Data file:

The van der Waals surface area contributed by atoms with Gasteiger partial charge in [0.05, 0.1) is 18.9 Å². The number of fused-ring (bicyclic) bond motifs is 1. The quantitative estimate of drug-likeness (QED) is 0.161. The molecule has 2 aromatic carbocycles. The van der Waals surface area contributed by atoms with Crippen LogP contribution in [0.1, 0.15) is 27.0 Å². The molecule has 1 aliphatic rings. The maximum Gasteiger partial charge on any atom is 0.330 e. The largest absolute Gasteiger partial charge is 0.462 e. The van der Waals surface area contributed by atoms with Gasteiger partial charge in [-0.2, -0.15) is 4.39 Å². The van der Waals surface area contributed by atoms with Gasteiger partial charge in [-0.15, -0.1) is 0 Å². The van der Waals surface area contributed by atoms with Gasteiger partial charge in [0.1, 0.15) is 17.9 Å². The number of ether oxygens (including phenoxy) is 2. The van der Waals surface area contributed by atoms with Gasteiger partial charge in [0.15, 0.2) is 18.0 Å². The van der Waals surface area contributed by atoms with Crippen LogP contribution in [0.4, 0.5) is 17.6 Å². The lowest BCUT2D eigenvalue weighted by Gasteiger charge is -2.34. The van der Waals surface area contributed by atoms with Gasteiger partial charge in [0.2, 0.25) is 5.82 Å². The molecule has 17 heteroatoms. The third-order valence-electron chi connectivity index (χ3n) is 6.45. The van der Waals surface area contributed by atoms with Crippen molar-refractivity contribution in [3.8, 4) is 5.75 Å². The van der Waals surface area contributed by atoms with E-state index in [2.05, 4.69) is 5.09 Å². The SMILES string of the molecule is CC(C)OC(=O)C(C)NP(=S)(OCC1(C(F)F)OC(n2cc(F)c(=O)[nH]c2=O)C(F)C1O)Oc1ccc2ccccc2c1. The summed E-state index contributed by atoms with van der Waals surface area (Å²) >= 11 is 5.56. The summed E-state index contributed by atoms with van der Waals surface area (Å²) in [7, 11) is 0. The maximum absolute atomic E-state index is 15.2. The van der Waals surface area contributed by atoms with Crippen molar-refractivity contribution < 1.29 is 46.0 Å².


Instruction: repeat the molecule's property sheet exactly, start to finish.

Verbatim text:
The van der Waals surface area contributed by atoms with Gasteiger partial charge in [0.05, 0.1) is 18.9 Å². The number of fused-ring (bicyclic) bond motifs is 1. The quantitative estimate of drug-likeness (QED) is 0.161. The molecule has 2 aromatic carbocycles. The van der Waals surface area contributed by atoms with Crippen LogP contribution in [0.1, 0.15) is 27.0 Å². The molecule has 1 aliphatic rings. The maximum Gasteiger partial charge on any atom is 0.330 e. The largest absolute Gasteiger partial charge is 0.462 e. The van der Waals surface area contributed by atoms with Gasteiger partial charge in [-0.2, -0.15) is 4.39 Å². The van der Waals surface area contributed by atoms with Gasteiger partial charge in [-0.15, -0.1) is 0 Å². The van der Waals surface area contributed by atoms with Gasteiger partial charge in [0.1, 0.15) is 17.9 Å². The number of ether oxygens (including phenoxy) is 2. The van der Waals surface area contributed by atoms with Gasteiger partial charge in [0.15, 0.2) is 18.0 Å². The van der Waals surface area contributed by atoms with Crippen LogP contribution in [0.4, 0.5) is 17.6 Å². The lowest BCUT2D eigenvalue weighted by Gasteiger charge is -2.34. The van der Waals surface area contributed by atoms with Gasteiger partial charge in [0.2, 0.25) is 5.82 Å². The molecule has 17 heteroatoms. The third-order valence-electron chi connectivity index (χ3n) is 6.45. The van der Waals surface area contributed by atoms with Crippen molar-refractivity contribution in [3.8, 4) is 5.75 Å². The van der Waals surface area contributed by atoms with E-state index in [2.05, 4.69) is 5.09 Å². The SMILES string of the molecule is CC(C)OC(=O)C(C)NP(=S)(OCC1(C(F)F)OC(n2cc(F)c(=O)[nH]c2=O)C(F)C1O)Oc1ccc2ccccc2c1. The summed E-state index contributed by atoms with van der Waals surface area (Å²) >= 11 is 5.56. The summed E-state index contributed by atoms with van der Waals surface area (Å²) in [7, 11) is 0. The maximum absolute atomic E-state index is 15.2. The van der Waals surface area contributed by atoms with Crippen molar-refractivity contribution < 1.29 is 46.0 Å².